Be Aware; It’s World Diabetes Day

Posted Nov 11, 2011 | Posted in Diseases & Treatments

blue_circle_handsupDiabetes can sometimes feel like an annoyance — especially to those who have to watch what they eat and monitor their blood sugar. But when unchecked and undiagnosed, diabetes can kill. In 2008, it was the eighth leading cause of death among North Carolinians and the fourth leading cause of death among African Americans. It’s the mission of the Johnston Diabetes Center to educate patients and help them manage this disease.

On Nov. 8, a month-long series of worldwide activities was started to raise awareness of the disease. The World Health Organization designated Monday, Nov. 14, as “World Diabetes Day.” WHO chose that day because it marks the birth of Frederick Banting, who helped discover insulin in 1922. Insulin is the hormone that controls diabetes by regulating the body’s carbohydrate and fat metabolism.

Facts about Diabetes Worldwide

Here are some statistics from the International Diabetes Federation (IDF) and WHO:

  • 366 million people worldwide have diabetes. (It’s estimated that the number will double by the year 2030.)
  • Nearly 80 percent of diabetes deaths occur in countries where incomes are relatively low.
  • Someone dies from diabetes every 7 seconds; there are nearly 4.6 million deaths every year.
  • In the U.S., annual spending on diabetes and diabetes-related issues has surpassed $450 billion.
  • Diabetes is among the top 10 causes of disability. Complications include blindness and lower limb amputations.

Facts about Diabetes in North Carolina

Instances of diabetes are increasing at an alarming rate in the Tar Heel State. A few disturbing facts from the N.C. Diabetes Prevention and Control Program and the N.C. Department of Health and Human Services are as follows:

  • The percentage of North Carolina residents with diabetes more than doubled from 4.5 percent in 1995 to 9.6 percent in 2009.
  • There are 1.2 million people in N.C. with either diagnosed diabetes (674,000), undiagnosed diabetes (147,000), prediabetes (451,000), or gestational diabetes (13,000).
  • Minorities suffer most. The incidence rates are 15.6 percent among African Americans and 11.7 percent among Native Americans.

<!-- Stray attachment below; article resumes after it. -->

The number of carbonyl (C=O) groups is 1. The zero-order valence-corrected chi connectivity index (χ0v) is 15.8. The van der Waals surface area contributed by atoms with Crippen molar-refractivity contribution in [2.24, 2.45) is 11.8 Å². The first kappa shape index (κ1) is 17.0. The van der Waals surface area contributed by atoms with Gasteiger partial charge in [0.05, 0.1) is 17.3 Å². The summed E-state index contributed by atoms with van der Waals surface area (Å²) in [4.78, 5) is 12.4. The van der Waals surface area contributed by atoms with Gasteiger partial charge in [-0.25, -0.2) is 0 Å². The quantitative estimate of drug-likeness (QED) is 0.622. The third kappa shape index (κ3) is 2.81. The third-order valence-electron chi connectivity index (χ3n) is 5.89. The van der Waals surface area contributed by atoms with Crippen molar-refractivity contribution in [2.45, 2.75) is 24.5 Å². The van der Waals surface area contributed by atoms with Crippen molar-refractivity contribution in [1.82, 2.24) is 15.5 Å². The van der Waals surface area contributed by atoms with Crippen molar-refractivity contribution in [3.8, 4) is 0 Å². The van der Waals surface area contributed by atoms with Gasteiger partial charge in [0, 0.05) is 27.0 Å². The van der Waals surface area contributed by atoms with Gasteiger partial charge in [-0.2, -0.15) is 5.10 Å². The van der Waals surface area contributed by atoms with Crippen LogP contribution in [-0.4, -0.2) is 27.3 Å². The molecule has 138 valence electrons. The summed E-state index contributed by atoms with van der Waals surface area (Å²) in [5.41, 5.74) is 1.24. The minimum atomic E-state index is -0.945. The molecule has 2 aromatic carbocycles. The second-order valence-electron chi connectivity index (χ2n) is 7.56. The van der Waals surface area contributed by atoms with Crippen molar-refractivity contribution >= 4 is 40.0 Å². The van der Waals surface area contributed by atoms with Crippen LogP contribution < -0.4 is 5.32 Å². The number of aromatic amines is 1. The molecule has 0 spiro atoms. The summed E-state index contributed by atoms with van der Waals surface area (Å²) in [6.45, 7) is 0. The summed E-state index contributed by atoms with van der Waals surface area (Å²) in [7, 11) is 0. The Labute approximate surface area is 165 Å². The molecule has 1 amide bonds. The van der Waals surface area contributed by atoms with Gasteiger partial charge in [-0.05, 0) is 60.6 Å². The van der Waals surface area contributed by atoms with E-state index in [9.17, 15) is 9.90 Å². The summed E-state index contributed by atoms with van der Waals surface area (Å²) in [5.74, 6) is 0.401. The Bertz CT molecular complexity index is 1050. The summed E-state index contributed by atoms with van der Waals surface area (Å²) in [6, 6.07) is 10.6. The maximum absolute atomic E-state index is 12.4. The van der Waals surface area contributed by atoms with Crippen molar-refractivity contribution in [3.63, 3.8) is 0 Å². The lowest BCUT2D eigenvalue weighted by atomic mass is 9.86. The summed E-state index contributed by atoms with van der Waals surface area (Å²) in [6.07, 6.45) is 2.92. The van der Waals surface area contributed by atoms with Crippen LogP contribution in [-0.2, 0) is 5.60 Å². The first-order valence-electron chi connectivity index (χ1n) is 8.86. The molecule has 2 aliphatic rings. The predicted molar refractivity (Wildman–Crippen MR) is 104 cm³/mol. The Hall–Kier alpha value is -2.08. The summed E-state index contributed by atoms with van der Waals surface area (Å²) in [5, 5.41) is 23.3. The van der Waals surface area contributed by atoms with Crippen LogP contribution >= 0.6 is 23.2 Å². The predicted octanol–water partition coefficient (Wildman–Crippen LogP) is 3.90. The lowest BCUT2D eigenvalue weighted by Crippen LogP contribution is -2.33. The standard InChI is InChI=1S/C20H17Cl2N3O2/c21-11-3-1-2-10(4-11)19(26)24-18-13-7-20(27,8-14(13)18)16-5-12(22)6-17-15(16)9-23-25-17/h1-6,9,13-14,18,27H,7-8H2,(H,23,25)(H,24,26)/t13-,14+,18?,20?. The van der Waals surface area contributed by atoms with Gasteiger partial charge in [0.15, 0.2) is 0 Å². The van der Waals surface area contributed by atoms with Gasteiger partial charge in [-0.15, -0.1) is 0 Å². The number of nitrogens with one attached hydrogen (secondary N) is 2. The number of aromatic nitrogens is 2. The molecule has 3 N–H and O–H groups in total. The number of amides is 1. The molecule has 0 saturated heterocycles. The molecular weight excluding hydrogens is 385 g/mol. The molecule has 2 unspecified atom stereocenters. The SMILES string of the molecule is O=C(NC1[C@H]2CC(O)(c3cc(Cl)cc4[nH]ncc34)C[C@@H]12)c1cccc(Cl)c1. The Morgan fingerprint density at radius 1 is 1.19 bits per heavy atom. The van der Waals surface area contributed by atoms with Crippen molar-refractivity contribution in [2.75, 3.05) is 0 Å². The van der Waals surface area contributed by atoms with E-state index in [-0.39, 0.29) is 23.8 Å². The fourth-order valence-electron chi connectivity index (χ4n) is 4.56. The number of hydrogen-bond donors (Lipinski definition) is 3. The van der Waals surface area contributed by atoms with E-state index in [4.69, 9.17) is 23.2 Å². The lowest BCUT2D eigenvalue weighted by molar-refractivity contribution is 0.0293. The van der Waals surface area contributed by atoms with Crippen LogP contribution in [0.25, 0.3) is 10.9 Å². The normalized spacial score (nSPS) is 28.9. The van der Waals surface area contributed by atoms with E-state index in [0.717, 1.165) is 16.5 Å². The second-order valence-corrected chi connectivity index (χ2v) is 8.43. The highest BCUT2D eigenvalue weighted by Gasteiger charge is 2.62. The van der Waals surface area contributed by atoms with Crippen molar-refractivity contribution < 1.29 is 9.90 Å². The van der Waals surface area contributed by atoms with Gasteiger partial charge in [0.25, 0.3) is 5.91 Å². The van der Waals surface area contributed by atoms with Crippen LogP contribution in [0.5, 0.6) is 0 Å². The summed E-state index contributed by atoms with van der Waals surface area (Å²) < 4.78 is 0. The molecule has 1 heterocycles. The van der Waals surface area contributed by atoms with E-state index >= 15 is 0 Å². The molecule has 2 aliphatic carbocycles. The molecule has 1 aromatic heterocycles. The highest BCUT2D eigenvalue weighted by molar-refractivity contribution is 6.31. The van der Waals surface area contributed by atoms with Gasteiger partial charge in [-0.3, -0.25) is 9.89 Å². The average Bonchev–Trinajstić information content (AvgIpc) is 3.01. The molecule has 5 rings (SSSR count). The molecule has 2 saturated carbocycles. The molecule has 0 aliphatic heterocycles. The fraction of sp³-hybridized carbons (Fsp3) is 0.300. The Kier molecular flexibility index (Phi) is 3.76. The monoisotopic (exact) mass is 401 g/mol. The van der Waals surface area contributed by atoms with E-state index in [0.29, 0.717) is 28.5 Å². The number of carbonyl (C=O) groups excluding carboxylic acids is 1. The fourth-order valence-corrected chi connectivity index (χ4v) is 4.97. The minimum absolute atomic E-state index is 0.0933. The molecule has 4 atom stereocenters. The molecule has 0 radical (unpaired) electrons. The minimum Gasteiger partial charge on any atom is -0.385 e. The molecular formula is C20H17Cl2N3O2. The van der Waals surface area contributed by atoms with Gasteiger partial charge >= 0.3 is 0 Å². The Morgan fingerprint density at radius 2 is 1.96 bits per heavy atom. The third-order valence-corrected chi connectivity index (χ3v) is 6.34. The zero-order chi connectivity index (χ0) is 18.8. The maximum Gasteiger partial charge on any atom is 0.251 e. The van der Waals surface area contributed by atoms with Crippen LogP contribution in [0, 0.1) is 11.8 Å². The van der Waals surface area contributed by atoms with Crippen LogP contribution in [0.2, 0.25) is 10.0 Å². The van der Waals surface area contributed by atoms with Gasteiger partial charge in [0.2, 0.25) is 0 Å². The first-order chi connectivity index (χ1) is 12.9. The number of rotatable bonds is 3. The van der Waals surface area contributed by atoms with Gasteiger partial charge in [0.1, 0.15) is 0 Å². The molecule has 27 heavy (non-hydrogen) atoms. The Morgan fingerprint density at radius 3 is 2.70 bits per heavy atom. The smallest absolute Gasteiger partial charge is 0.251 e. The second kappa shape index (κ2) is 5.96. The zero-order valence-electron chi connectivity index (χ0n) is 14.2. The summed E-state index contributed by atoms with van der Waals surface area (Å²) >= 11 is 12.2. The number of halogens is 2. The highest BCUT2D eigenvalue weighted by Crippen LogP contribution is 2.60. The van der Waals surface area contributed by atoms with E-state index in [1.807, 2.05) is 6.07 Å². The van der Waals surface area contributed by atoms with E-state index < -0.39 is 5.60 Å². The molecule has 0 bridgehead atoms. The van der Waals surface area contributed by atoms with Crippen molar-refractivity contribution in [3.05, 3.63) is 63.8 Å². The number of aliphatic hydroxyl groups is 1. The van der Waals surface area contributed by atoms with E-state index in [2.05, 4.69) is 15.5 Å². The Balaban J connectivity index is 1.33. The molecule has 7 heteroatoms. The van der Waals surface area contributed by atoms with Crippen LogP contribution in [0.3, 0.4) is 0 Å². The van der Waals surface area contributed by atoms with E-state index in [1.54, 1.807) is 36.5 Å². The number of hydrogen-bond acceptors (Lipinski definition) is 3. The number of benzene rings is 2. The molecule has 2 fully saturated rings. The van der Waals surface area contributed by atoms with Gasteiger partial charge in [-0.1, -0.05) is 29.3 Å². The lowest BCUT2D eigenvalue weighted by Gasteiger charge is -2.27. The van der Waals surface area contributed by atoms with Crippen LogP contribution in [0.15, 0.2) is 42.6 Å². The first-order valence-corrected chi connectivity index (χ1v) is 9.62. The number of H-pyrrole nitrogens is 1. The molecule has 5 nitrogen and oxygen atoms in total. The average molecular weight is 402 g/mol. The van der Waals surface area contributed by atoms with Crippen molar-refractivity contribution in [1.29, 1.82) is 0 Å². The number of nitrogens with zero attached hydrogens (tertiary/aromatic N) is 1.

• People are three times more likely to develop diabetes if they live in a household with less than $15,000 in income.
  • Between 2004 and ’08, the death rate among African Americans was more than double that of whites: 163.8 deaths per 100,000 for African Americans compared with 80.2 per 100,000 for whites.
  • Eastern North Carolina residents have the highest diabetes rate in the state, at 12.7 percent.
  • Johnston County’s diabetes prevalence rate is 8.1 percent, while counties around Johnston range from 5.2 percent (Wake) to 13 percent (Wayne).

What We’re Doing at Johnston Health

Diabetes education at Johnston Health has been nationally recognized by the American Diabetes Association and meets the National Standards for Diabetes Self-Management Education. In 2008, we received an Abbot Diabetes Care Provider of the Year Award in recognition of outstanding care and commitment to those living with diabetes.

At the Johnston Diabetes Center, we work with patients to lead a productive, healthful lifestyle while controlling the disease. You may ask your doctor for a referral to our diabetes education program, where we assess your needs, set personal goals, discuss nutritional health and provide advice on medications. Our educators are not allowed to dispense, prescribe or renew medications.

To speak with a diabetes educator, call the Johnston Health Education Department at 919-938-7736. The office is open weekdays from 9 a.m. till 5 p.m. and is located in the Johnston Medical Mall in Smithfield.

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